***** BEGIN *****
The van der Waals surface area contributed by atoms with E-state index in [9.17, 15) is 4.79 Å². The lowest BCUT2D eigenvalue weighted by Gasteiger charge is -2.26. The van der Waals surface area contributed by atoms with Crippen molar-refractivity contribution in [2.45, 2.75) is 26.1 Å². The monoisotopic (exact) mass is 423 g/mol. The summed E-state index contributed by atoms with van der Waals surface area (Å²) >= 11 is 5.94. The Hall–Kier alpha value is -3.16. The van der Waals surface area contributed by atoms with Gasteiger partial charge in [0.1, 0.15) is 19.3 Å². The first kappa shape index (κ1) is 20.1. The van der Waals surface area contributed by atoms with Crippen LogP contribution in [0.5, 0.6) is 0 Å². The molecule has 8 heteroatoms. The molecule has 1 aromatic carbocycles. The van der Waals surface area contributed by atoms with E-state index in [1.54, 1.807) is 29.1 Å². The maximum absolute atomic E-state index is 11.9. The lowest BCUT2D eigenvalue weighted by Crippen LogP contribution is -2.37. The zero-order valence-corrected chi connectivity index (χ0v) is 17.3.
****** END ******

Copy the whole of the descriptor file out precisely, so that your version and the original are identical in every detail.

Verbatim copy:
The van der Waals surface area contributed by atoms with E-state index in [9.17, 15) is 4.79 Å². The lowest BCUT2D eigenvalue weighted by Gasteiger charge is -2.26. The van der Waals surface area contributed by atoms with Crippen molar-refractivity contribution in [2.45, 2.75) is 26.1 Å². The monoisotopic (exact) mass is 423 g/mol. The summed E-state index contributed by atoms with van der Waals surface area (Å²) >= 11 is 5.94. The Hall–Kier alpha value is -3.16. The van der Waals surface area contributed by atoms with Gasteiger partial charge in [0.1, 0.15) is 19.3 Å². The first kappa shape index (κ1) is 20.1. The van der Waals surface area contributed by atoms with Crippen LogP contribution in [0.5, 0.6) is 0 Å². The molecule has 8 heteroatoms. The molecule has 1 aromatic carbocycles. The van der Waals surface area contributed by atoms with E-state index in [1.54, 1.807) is 29.1 Å². The maximum absolute atomic E-state index is 11.9. The lowest BCUT2D eigenvalue weighted by Crippen LogP contribution is -2.37. The zero-order valence-corrected chi connectivity index (χ0v) is 17.3.